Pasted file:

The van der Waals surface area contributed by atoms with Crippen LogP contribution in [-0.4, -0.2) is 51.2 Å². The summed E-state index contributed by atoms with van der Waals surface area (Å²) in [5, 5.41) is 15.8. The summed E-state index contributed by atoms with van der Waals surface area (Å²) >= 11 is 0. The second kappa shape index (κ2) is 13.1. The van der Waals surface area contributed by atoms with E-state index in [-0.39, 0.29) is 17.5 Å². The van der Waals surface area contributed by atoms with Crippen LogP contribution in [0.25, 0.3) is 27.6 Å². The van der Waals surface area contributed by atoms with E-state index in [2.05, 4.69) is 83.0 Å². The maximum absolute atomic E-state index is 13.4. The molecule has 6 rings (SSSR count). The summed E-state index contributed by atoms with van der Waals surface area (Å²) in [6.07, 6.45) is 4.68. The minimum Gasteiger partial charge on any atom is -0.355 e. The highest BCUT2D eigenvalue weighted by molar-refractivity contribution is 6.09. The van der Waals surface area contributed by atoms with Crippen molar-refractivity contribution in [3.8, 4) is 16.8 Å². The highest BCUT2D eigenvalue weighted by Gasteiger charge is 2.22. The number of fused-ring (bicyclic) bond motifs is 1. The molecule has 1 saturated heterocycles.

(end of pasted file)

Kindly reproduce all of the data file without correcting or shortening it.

The van der Waals surface area contributed by atoms with Crippen LogP contribution in [-0.4, -0.2) is 51.2 Å². The summed E-state index contributed by atoms with van der Waals surface area (Å²) in [5, 5.41) is 15.8. The summed E-state index contributed by atoms with van der Waals surface area (Å²) >= 11 is 0. The second kappa shape index (κ2) is 13.1. The van der Waals surface area contributed by atoms with E-state index in [-0.39, 0.29) is 17.5 Å². The van der Waals surface area contributed by atoms with Crippen LogP contribution in [0.25, 0.3) is 27.6 Å². The van der Waals surface area contributed by atoms with E-state index in [2.05, 4.69) is 83.0 Å². The maximum absolute atomic E-state index is 13.4. The molecule has 6 rings (SSSR count). The summed E-state index contributed by atoms with van der Waals surface area (Å²) in [6.07, 6.45) is 4.68. The minimum Gasteiger partial charge on any atom is -0.355 e. The highest BCUT2D eigenvalue weighted by molar-refractivity contribution is 6.09. The van der Waals surface area contributed by atoms with Crippen molar-refractivity contribution in [3.8, 4) is 16.8 Å². The highest BCUT2D eigenvalue weighted by Gasteiger charge is 2.22. The number of fused-ring (bicyclic) bond motifs is 1. The molecule has 1 saturated heterocycles.